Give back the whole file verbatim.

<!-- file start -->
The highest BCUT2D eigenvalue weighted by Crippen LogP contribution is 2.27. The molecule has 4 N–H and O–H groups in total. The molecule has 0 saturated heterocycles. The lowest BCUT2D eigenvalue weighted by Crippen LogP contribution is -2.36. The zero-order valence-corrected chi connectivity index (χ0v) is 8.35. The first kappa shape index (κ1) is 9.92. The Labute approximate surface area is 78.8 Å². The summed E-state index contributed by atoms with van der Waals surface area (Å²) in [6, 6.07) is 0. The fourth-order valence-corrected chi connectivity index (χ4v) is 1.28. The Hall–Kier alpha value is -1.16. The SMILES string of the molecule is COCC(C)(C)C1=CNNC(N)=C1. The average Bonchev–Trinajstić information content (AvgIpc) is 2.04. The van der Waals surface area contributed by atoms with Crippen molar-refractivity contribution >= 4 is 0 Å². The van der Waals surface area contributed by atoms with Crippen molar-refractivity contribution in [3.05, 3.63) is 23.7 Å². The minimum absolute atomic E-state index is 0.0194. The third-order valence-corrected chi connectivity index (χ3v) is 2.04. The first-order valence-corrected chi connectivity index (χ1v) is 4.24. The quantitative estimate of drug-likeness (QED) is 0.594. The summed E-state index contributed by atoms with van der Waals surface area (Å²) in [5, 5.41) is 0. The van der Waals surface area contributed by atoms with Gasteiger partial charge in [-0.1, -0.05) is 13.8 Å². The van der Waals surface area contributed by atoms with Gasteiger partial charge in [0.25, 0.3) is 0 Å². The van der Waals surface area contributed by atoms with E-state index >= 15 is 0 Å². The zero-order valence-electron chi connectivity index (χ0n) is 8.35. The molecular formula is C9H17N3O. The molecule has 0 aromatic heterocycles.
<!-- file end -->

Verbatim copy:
The highest BCUT2D eigenvalue weighted by Crippen LogP contribution is 2.27. The molecule has 4 N–H and O–H groups in total. The molecule has 0 saturated heterocycles. The lowest BCUT2D eigenvalue weighted by Crippen LogP contribution is -2.36. The zero-order valence-corrected chi connectivity index (χ0v) is 8.35. The first kappa shape index (κ1) is 9.92. The Labute approximate surface area is 78.8 Å². The summed E-state index contributed by atoms with van der Waals surface area (Å²) in [6, 6.07) is 0. The fourth-order valence-corrected chi connectivity index (χ4v) is 1.28. The Hall–Kier alpha value is -1.16. The SMILES string of the molecule is COCC(C)(C)C1=CNNC(N)=C1. The average Bonchev–Trinajstić information content (AvgIpc) is 2.04. The van der Waals surface area contributed by atoms with Crippen molar-refractivity contribution >= 4 is 0 Å². The van der Waals surface area contributed by atoms with Crippen molar-refractivity contribution in [3.05, 3.63) is 23.7 Å². The minimum absolute atomic E-state index is 0.0194. The third-order valence-corrected chi connectivity index (χ3v) is 2.04. The first-order valence-corrected chi connectivity index (χ1v) is 4.24. The quantitative estimate of drug-likeness (QED) is 0.594. The summed E-state index contributed by atoms with van der Waals surface area (Å²) in [5, 5.41) is 0. The van der Waals surface area contributed by atoms with Gasteiger partial charge in [-0.1, -0.05) is 13.8 Å². The van der Waals surface area contributed by atoms with Gasteiger partial charge in [0.25, 0.3) is 0 Å². The van der Waals surface area contributed by atoms with E-state index >= 15 is 0 Å². The zero-order valence-electron chi connectivity index (χ0n) is 8.35. The molecular formula is C9H17N3O. The molecule has 0 aromatic heterocycles.